Baked potatoes smoked over wood fire and coals. Filled with classic toppings, this loaded baked potato recipe is the best way to infuse this easy side dish with barbecue flavors.
Smoked baked potatoes are a delicious spin on this classic loaded potato side dish. While traditional recipes call for baking potatoes in the oven, this barbecue recipe slow-cooks them over wood fire and coals on your smoker or charcoal grill.
The end result is a deliciously smokey side that serves as the perfect vessel for you to load with your favorite fillings. You can add sour cream, shredded cheddar cheese, chopped chives, or even shredded beef brisket. It’s one of our favorite smoked side dishes, and it’s easy to see why.
Discover how to smoke baked potatoes, including potato preparation and best barbecue temperatures. Let’s get smoking.
Why Pierce Potatoes With A Fork?
Piercing or poking potatoes with a fork before smoking or baking allows steam from inside the potato to escape, giving you a light and fluffy baked potato. It also reduces the risk of the potatoes bursting on your smoker or grill. We recommend piercing each potato 8-10 times, evenly across its surface.
When Are Smoked Baked Potatoes Done?
A baked potato is ready once its internal temperature reaches 200-210°F (93-99°C). At this temperature, you should be able to glide a fork into the potato without much resistance. The interior potato flesh should also be fluffy. Use a digital thermometer to accurately measure the potatoes’ temperature.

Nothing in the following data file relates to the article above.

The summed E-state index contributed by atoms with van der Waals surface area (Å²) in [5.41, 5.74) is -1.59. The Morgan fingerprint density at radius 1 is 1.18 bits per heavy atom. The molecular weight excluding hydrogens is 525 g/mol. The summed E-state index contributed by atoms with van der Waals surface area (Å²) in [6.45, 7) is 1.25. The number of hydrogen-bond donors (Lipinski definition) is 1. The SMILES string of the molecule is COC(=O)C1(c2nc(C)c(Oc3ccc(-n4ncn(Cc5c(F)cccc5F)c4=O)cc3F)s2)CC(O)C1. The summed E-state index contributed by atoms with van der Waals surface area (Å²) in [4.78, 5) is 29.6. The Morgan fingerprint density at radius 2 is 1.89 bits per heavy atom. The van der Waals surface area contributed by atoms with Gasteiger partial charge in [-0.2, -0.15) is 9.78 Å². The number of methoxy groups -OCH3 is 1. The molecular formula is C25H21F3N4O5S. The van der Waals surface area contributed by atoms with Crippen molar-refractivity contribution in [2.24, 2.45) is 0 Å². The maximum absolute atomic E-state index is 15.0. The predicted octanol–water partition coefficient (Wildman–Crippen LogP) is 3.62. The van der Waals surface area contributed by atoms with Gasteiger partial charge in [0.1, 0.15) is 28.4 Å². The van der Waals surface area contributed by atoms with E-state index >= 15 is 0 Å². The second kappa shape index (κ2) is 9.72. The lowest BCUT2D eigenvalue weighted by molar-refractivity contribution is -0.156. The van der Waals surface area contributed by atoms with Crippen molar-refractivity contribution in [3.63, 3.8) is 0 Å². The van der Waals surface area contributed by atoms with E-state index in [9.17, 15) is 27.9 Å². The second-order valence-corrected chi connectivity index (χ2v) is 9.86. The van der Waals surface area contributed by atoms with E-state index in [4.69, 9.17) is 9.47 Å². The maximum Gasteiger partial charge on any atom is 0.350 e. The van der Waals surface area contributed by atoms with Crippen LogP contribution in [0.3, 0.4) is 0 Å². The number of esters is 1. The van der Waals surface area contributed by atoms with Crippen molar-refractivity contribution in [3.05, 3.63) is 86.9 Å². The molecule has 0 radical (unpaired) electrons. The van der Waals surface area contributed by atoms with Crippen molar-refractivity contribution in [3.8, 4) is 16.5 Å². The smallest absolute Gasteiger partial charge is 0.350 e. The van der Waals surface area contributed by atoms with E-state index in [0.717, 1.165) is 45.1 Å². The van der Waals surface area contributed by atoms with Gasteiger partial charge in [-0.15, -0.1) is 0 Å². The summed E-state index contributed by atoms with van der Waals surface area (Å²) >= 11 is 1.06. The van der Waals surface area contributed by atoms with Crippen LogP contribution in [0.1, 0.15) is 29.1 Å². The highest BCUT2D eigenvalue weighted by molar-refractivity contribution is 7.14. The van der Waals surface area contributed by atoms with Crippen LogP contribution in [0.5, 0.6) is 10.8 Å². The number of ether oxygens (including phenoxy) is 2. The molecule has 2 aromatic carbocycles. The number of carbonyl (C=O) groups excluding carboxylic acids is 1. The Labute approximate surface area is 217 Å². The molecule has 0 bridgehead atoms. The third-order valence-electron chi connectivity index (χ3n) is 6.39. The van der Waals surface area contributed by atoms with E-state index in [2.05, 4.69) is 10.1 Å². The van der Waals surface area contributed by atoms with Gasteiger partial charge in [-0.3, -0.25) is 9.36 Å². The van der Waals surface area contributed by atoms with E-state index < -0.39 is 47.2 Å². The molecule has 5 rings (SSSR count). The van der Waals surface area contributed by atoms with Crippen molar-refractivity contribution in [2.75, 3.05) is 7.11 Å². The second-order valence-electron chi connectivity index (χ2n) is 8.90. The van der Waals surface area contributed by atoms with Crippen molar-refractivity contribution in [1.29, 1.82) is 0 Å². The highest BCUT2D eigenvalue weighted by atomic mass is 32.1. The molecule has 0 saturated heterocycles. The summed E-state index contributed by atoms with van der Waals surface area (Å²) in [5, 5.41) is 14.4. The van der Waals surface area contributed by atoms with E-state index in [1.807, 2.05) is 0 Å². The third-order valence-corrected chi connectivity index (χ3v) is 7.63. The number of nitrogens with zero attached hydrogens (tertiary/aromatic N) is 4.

Because potatoes can vary in size and texture, there is no set time for smoked baked potatoes. Sometimes they take as little as two hours and sometimes they take as much as four.
Our smoked potato recipe uses classic filling ingredients that serve as the perfect side or accompaniment to barbecue meat. We’ve gone for melted butter, sour cream, shredded cheddar cheese, and diced chives. If you want more meat in your potato, this recipe is a great way to use leftover brisket or crumbled bacon.
- Do not wash potatoes ahead of time. Washing before you need them might result in trapped moisture in the bumps (or ‘eyes’) in potatoes, which can lead to spoilage.
- Don’t forget to apply a thin layer of olive oil to the potato skins before smoking. This will make the skin crispy, providing a nice contrast with the fluffy interior potato flesh. The oil will also act as an adhesive for the BBQ rub.